If you aren’t already clear about the importance of customer relationships, consider the following statistics:
● More than 85% of customers would pay more for a better customer experience.
● Almost 90% of customers who leave to seek out a competitor do so after a poor customer experience.
● Half of customers give a brand only one week to respond to a question before they choose to leave that brand.
A Customer Relationship Management (CRM) system used to be regarded as an enterprise-level solution reserved for companies with an IT department, money to spend and enough human resources to implement a complex system. These days, small businesses are turning the CRM market on its head. With technology changes bringing more seamless integration, helpful automation, and better low-cost options, small business owners are rapidly embracing CRMs for their affordability and usefulness in retaining (and expanding) their customer base. In fact, 84% of high-performing small and medium sized businesses cite being proactive with customers as their top reason for using a CRM.
That said, finding the right CRM solution can be tricky. With a host of features and pricing structures out there, how can a small business determine which CRM is best for them? Here are some tips for making the best CRM match for your small business.
Conduct an Audit
The truth is, no single “best” CRM exists. However, with research, you can find the CRM that’s best for you. A CRM may be ranked well for its mobile application, but if everyone in your company works in-house, that CRM may not be a great fit. The best way to determine your CRM needs is to conduct an audit of your current workflow and approach to customer relationships. Interview your employees about their biggest challenges and top priorities. This will not only help you better identify company needs, but also build a foundation for later buy-in—a critical component of implementation.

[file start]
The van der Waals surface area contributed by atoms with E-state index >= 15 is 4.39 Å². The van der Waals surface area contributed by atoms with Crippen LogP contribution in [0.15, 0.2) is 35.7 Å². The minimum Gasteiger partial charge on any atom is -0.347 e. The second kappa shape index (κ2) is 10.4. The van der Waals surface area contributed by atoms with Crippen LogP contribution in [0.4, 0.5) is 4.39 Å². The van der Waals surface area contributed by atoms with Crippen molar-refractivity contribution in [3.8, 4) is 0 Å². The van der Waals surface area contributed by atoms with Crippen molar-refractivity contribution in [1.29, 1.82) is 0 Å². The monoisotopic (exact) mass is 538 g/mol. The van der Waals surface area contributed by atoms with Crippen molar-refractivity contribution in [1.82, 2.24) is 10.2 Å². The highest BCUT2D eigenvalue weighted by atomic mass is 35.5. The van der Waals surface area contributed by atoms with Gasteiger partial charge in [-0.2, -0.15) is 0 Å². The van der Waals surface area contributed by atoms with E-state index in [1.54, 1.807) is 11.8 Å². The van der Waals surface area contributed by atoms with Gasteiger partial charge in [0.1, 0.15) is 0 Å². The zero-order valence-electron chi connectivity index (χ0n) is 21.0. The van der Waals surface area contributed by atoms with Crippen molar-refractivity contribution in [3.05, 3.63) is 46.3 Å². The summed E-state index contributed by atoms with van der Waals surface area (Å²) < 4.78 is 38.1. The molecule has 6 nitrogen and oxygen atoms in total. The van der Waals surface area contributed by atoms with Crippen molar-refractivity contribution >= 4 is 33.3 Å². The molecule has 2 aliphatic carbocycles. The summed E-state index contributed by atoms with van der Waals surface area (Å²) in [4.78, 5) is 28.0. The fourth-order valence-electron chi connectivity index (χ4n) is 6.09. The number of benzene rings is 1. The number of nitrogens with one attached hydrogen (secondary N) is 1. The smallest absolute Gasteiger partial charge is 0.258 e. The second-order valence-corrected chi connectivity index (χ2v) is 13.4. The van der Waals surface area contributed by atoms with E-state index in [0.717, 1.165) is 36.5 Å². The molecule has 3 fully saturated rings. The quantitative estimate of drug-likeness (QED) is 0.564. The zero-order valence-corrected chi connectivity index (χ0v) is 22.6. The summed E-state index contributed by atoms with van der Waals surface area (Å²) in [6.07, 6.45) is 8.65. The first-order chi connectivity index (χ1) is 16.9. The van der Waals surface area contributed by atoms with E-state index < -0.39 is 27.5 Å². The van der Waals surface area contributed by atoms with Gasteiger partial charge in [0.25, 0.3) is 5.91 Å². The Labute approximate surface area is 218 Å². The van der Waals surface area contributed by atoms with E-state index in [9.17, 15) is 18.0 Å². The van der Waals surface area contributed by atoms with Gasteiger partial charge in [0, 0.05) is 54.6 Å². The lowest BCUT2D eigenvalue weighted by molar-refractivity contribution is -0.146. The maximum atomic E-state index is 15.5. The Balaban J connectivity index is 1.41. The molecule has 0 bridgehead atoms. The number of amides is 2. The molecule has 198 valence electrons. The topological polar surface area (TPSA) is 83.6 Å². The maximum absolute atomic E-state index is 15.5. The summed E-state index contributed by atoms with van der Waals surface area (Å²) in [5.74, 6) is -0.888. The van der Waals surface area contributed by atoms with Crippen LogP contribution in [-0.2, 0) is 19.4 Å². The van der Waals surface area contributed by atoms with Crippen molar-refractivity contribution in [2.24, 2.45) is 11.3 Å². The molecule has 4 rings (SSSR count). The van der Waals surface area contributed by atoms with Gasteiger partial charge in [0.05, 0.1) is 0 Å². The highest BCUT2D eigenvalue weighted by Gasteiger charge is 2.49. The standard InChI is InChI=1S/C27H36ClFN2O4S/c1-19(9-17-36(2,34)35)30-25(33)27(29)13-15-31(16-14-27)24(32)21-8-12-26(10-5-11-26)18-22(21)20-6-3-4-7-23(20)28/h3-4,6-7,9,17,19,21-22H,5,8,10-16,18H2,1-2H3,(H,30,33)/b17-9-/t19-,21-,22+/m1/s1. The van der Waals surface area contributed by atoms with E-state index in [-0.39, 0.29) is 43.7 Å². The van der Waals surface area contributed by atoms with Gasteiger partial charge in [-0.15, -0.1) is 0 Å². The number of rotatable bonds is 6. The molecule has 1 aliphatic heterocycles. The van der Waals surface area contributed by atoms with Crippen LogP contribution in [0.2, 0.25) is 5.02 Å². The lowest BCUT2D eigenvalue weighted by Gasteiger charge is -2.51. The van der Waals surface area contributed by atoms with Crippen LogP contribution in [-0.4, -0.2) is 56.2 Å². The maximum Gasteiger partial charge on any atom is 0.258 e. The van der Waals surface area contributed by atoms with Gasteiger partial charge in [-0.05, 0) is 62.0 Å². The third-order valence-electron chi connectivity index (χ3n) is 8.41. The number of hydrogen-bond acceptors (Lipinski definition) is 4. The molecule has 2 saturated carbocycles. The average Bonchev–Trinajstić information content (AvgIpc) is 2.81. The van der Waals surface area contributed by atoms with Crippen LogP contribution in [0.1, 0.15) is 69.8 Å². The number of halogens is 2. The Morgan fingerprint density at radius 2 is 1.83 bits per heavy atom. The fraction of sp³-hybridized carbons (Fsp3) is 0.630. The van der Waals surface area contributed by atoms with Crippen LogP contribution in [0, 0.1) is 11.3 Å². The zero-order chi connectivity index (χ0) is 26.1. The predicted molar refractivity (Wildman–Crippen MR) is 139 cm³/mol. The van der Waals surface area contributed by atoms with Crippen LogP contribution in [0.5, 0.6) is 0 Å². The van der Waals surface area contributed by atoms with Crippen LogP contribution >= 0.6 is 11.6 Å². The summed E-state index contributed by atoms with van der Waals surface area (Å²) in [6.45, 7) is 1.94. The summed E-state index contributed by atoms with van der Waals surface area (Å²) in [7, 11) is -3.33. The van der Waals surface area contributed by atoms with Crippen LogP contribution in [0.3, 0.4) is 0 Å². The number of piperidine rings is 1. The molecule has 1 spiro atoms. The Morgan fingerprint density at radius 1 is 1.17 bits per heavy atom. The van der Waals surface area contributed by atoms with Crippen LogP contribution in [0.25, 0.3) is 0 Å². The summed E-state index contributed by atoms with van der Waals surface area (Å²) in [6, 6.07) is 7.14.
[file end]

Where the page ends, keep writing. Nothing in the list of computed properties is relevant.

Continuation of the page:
Prioritize Top Features
After you have conducted your audit, make a priority list of mission-critical features your company needs to effectively handle customer relationships, workflow, and metrics. Some of the priority features you may wish to consider include:
● Search capability and speed
● Workflow automation
● Email and calendar integration
● Pipeline/opportunity management
● Project management
● Notification and follow systems
● Social media integration
● Task management and alerts
Do Your Research
Once you have your priority features or needs identified, do your research. You may run across important features you never considered but really want. Don't be afraid to stop and evaluate how these features play into your priority list. It's well worth taking the time to reconsider if it means setting up a system with full employee buy-in and a positive impact on your bottom line.
Explore Your Top Choices
Plenty of resources for comparing CRMs are just a keyword search away. One of the best resources for comparing CRMs, GetApp.com, offers a robust set of one-to-one comparisons of applications by category. The comparisons are very thorough and include customer rankings. Insightly has ranked very well amidst a handful of top-rated tools for small businesses—specifically, free CRM software. In fact, PCMag.com, another great resource, gave Insightly a rating of “Excellent” and designated it their Editor’s Choice. Take the time to compare the pros and cons of each tool carefully; the best solution for you may or may not be the one with the highest ranking. It all depends on your specific needs. Also, your top choice may not offer all the features you want -- maybe the CRM that you want only offers 8 out of the 10 features you require. In this case, contact the vendor to check if those features maybe added in the near future. Leading CRM vendors are continually updating and improving applications. In addition, take advantage of any free trials or free accounts so that you can 'play' with the product before you roll it out in your company.
Involve Your Employees
Once you have identified your top contenders, you may want to involve a team of employees in making the final choice. Bringing them into the selection process will increase their buy-in and the likelihood of effective implementation, so be sure to pay attention to their feedback, questions and concerns. Once you have narrowed your choices of CRMs, think about an internal 'bake off' with your employees. This can bring different perspectives to your decision and the employees involved in the testing can help get other employees on board with the new CRM.
Making an investment in improved customer relationships is essential to the health and growth of your business. With thorough research and comprehensive employee engagement throughout the CRM selection process, you’ll be well-equipped to find the right solution—at the right price—for you.
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